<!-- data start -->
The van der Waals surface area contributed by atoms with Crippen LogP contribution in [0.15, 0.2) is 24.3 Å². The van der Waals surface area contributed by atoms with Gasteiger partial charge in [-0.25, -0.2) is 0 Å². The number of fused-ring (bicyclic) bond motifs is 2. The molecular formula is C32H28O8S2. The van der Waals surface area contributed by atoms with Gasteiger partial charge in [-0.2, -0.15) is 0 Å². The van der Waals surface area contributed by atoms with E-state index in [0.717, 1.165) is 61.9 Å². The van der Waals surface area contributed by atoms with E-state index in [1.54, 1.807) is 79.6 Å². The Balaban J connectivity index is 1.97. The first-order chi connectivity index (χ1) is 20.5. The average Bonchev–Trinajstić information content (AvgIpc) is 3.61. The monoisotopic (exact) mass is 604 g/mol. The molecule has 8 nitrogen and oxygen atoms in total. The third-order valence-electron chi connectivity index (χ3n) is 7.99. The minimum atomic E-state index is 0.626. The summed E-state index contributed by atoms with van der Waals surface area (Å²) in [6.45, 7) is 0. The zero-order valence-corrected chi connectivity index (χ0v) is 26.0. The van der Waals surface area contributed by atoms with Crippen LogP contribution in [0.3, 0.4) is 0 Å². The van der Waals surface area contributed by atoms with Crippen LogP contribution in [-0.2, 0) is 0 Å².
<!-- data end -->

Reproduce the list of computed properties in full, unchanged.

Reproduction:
The van der Waals surface area contributed by atoms with Crippen LogP contribution in [0.15, 0.2) is 24.3 Å². The van der Waals surface area contributed by atoms with Gasteiger partial charge in [-0.25, -0.2) is 0 Å². The number of fused-ring (bicyclic) bond motifs is 2. The molecular formula is C32H28O8S2. The van der Waals surface area contributed by atoms with Gasteiger partial charge in [-0.2, -0.15) is 0 Å². The van der Waals surface area contributed by atoms with E-state index in [0.717, 1.165) is 61.9 Å². The van der Waals surface area contributed by atoms with E-state index in [1.54, 1.807) is 79.6 Å². The Balaban J connectivity index is 1.97. The first-order chi connectivity index (χ1) is 20.5. The average Bonchev–Trinajstić information content (AvgIpc) is 3.61. The monoisotopic (exact) mass is 604 g/mol. The molecule has 8 nitrogen and oxygen atoms in total. The third-order valence-electron chi connectivity index (χ3n) is 7.99. The minimum atomic E-state index is 0.626. The summed E-state index contributed by atoms with van der Waals surface area (Å²) in [6.45, 7) is 0. The zero-order valence-corrected chi connectivity index (χ0v) is 26.0. The van der Waals surface area contributed by atoms with Crippen LogP contribution in [0.3, 0.4) is 0 Å². The van der Waals surface area contributed by atoms with Crippen LogP contribution in [-0.2, 0) is 0 Å².